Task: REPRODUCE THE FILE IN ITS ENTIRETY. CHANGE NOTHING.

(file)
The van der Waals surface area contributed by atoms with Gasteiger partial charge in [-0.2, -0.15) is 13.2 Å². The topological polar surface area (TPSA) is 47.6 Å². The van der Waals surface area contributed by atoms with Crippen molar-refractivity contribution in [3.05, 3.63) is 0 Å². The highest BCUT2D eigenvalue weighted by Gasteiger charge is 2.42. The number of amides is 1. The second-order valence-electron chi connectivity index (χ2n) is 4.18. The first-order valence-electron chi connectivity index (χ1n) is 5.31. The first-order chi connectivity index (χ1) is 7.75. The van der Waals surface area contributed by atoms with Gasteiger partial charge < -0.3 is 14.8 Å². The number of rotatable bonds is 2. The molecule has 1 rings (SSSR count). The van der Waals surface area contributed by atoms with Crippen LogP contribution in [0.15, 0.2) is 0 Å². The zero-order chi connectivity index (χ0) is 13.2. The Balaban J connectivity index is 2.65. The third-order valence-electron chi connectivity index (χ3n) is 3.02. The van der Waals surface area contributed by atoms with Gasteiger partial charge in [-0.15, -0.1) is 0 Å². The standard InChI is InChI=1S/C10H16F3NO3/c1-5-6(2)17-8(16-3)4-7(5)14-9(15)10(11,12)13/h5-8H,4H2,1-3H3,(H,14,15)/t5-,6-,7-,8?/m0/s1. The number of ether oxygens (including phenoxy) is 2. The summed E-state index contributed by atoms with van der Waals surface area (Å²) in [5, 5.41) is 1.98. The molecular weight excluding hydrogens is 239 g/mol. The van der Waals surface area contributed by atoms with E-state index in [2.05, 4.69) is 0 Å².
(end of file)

The van der Waals surface area contributed by atoms with Gasteiger partial charge in [-0.2, -0.15) is 13.2 Å². The topological polar surface area (TPSA) is 47.6 Å². The van der Waals surface area contributed by atoms with Crippen molar-refractivity contribution in [3.05, 3.63) is 0 Å². The highest BCUT2D eigenvalue weighted by Gasteiger charge is 2.42. The number of amides is 1. The second-order valence-electron chi connectivity index (χ2n) is 4.18. The first-order valence-electron chi connectivity index (χ1n) is 5.31. The first-order chi connectivity index (χ1) is 7.75. The van der Waals surface area contributed by atoms with Gasteiger partial charge < -0.3 is 14.8 Å². The number of rotatable bonds is 2. The molecule has 1 rings (SSSR count). The van der Waals surface area contributed by atoms with Crippen LogP contribution in [0.15, 0.2) is 0 Å². The zero-order chi connectivity index (χ0) is 13.2. The Balaban J connectivity index is 2.65. The third-order valence-electron chi connectivity index (χ3n) is 3.02. The van der Waals surface area contributed by atoms with Gasteiger partial charge in [-0.15, -0.1) is 0 Å². The standard InChI is InChI=1S/C10H16F3NO3/c1-5-6(2)17-8(16-3)4-7(5)14-9(15)10(11,12)13/h5-8H,4H2,1-3H3,(H,14,15)/t5-,6-,7-,8?/m0/s1. The number of ether oxygens (including phenoxy) is 2. The summed E-state index contributed by atoms with van der Waals surface area (Å²) in [5, 5.41) is 1.98. The molecular weight excluding hydrogens is 239 g/mol. The van der Waals surface area contributed by atoms with E-state index in [2.05, 4.69) is 0 Å².